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Poems By Poet Forrest Hainline  12/21/2014 6:43:59 AM
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General Prologue 17: The Wife of Bath - Geoffrey Chaucer (Forrest Hainline's Minimalist Translation)

A good Wife was there of beside Bath,
But she was somewhat deaf, and that was scathe.
Of cloth making she had such a haunt
She passed them of Ypres and of Ghent.
In all the parish wife was there none
That to the offering before her should go on;
And if they did, certain so wroth was she
That she was out of all charity.
Her coverchiefs full fine were of ground;
I do swear they weighed ten pound
That on a Sunday were upon her head.
Her hose were of fine scarlet red,
Full straight tied, and shoes full moist and new.
Bold was her face, and fair, and red of hew.
She was a worthy woman all her life:
Husbands at church door she had five,
Without them other company in youth -
But there's no need to speak right now.
And thrice had she been at Jerusalem;
She had passed many a strange stream;
At Rome she had been, and at Boulogne,
In Galicia at Saint Jame, and at Cologne.
She could much of wandering by the way.
Gap-toothed was she, truly for to say.
Upon an ambler easily she sat,
Wimpled well, and on her head a hat
As broad as is a buckler or a targe;
A foot-mantle about her hips large,
And on her feet a pair of spurs sharp.
In fellowship well could she laugh and carp.
Of remedies of love she knew per chance,
For she knew of that art the old dance.

© 2009 Forrest Hainline
Forrest Hainline



Almost Winter Solstice

Winter solstice
A full cold moon fastens
Its grip while the nights become long
And dark

©2013 Forrest A. Hainline III
Forrest Hainline



General Prologue 16: The Doctor of Physic - Geoffrey Chaucer (Forrest Hainline's Minimalist Translation)

With us there was A Doctor of Physic;
In all this world was there none him like,
To speak of physic and of surgery,
For he was grounded in astronomy.
He kept his patient a full great deal
In hours, by his magic natural.
Well could he fortune the ascendant
Of his images for his patient.
He knew the cause of every malady,
Were it of hot, or cold, or moist, or dry,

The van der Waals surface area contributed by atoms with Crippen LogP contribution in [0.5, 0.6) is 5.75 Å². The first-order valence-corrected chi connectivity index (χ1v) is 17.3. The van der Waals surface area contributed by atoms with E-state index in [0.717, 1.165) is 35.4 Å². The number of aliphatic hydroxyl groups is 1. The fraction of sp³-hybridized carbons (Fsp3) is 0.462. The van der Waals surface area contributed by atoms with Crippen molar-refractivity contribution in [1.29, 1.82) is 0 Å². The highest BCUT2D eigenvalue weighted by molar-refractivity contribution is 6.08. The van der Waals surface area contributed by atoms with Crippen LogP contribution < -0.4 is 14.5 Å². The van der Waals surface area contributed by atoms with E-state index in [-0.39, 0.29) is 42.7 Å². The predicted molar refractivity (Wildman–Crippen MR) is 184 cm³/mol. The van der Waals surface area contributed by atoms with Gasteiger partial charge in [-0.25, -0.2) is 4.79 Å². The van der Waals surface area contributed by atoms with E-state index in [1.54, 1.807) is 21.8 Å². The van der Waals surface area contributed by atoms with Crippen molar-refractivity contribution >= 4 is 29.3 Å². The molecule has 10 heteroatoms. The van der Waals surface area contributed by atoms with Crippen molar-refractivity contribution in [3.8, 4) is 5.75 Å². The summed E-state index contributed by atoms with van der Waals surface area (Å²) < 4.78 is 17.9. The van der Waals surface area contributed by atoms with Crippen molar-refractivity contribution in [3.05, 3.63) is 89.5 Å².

And where they engendered, and of what humor.
He was a very perfect practitioner:
The cause he knew, and of his harm the root,
Anon he gave the sick man his boot.
Full ready had he his apothecaries
To send him drugs and electuaries,
For each of them made other for to win –
His friendship was not new to begin.
Well knew he the old Aesculapius,
And Dioscorides and too Rufus,
Old Hippocrates, Hali, and Galen,
Serapion, Rhazes, and Avicen,
Averroes, Damascene, and Constantine,
Bernard, and Gatisden, and Gilbertus.
Of his diet measurable was he,
For it was of no superfluity,
But of great nourishing and digestable.
His study was but little on the Bible.
In sanguine and in perse he clad was all,
Lined with taffeta and with sendal.
And yet he was but easy of dispense;
He kept that he won in pestilence.
For gold in physic is a cordial,
Therefore he loved gold in special.

© 2009 Forrest HainlineHainline
Forrest Hainline



General Prologue 18: The Parson - Geoffrey Chaucer (Forrest Hainline's Minimalist Translation)

A good man was there of religion,
And was a poor Parson of a town,
But rich he was of holy thought and work.
He was also a learned man, a clerk,
That Christ’s Gospel truly would preach;
His parishioners devoutly would he teach.
Benign he was and wonder diligent,
And in adversity full patient,
And such he was proved oft sithe.
Full loathe was he to curse for his tithes,
But rather would he give, out of doubt,
Unto his poor parishioners about
Of his offering and too of his substance.
He could in little things have sufficience.
Wide was his parish, and houses far asonder,
But he left none out, for rain nor thunder,
In sickness nor in mischief to visit
The farthest in his parish, much and light,
Upon his feet, and in his hand a stave.
This nobel example to his sheep he gave,
That first he wrought, and afterward he taught.
Out of the Gospel he those words caught,
And this figure he added also thereto,
That if gold rust, what shall iron do?
For if a priest be foul, on whom we trust,
No wonder is a lewd man to rust;
And shame it is if a priest take keep,
A shitten shepherd and a clean sheep.
Well ought a priest example for to give,
By his cleanness, how that his sheep should live.
He set not his benefice to hire
And let his sheep encumbered in the mire
And ran to London unto Saint Paul’s
To seek him a chantry for souls,
Or with a brotherhood to be withhold;
But dwelt at home, and kept well his fold,
So that the wolf not make it miscarry;
He was a shepherd and not a mercenary.
And though he holy were and virtuous,
He was to sinful men not despitous,
Nor of his speech dangerous nor digne,
But in his teaching discreet and benign.
To draw folk to heaven by fairness,
By good example, that was his business.
But if were any person obstinate,
What so he were of high or low estate,
Him would he snib him sharply for the nonce.
A better priest I trust that nowhere none is.
He waited after no pomp and reverence,
Nor maked him a spiced conscience,
But Christ’s lore and his apostles twelve
He taught; but first he followed it himself.

© 2009 Forrest Hainline
Forrest Hainline

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Poems By Poet Forrest Hainline